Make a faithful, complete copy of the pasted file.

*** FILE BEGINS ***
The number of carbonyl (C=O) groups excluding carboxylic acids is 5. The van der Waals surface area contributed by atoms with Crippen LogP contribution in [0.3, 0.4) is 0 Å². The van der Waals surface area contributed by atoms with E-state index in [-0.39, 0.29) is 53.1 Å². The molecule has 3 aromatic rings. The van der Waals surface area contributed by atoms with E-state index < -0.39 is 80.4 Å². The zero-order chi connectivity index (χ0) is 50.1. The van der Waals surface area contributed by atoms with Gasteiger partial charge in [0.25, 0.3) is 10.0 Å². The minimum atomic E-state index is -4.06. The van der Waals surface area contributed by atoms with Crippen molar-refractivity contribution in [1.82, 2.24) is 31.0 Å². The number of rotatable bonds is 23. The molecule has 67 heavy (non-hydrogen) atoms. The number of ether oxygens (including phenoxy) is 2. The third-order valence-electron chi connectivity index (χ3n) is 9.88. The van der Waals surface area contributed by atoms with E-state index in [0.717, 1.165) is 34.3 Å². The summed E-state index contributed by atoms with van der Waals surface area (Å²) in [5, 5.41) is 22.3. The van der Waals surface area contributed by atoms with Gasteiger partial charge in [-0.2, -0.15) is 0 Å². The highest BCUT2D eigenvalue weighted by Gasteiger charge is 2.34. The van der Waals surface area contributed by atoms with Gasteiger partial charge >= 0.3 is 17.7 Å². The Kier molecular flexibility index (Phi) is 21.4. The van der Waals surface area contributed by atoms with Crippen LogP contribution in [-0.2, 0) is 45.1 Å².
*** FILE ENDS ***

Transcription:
The number of carbonyl (C=O) groups excluding carboxylic acids is 5. The van der Waals surface area contributed by atoms with Crippen LogP contribution in [0.3, 0.4) is 0 Å². The van der Waals surface area contributed by atoms with E-state index in [-0.39, 0.29) is 53.1 Å². The molecule has 3 aromatic rings. The van der Waals surface area contributed by atoms with E-state index < -0.39 is 80.4 Å². The zero-order chi connectivity index (χ0) is 50.1. The van der Waals surface area contributed by atoms with Gasteiger partial charge in [0.25, 0.3) is 10.0 Å². The minimum atomic E-state index is -4.06. The van der Waals surface area contributed by atoms with Crippen molar-refractivity contribution in [1.82, 2.24) is 31.0 Å². The number of rotatable bonds is 23. The molecule has 67 heavy (non-hydrogen) atoms. The number of ether oxygens (including phenoxy) is 2. The third-order valence-electron chi connectivity index (χ3n) is 9.88. The van der Waals surface area contributed by atoms with E-state index in [0.717, 1.165) is 34.3 Å². The summed E-state index contributed by atoms with van der Waals surface area (Å²) in [5, 5.41) is 22.3. The van der Waals surface area contributed by atoms with Gasteiger partial charge in [-0.2, -0.15) is 0 Å². The highest BCUT2D eigenvalue weighted by Gasteiger charge is 2.34. The van der Waals surface area contributed by atoms with Gasteiger partial charge >= 0.3 is 17.7 Å². The Kier molecular flexibility index (Phi) is 21.4. The van der Waals surface area contributed by atoms with Crippen LogP contribution in [-0.2, 0) is 45.1 Å².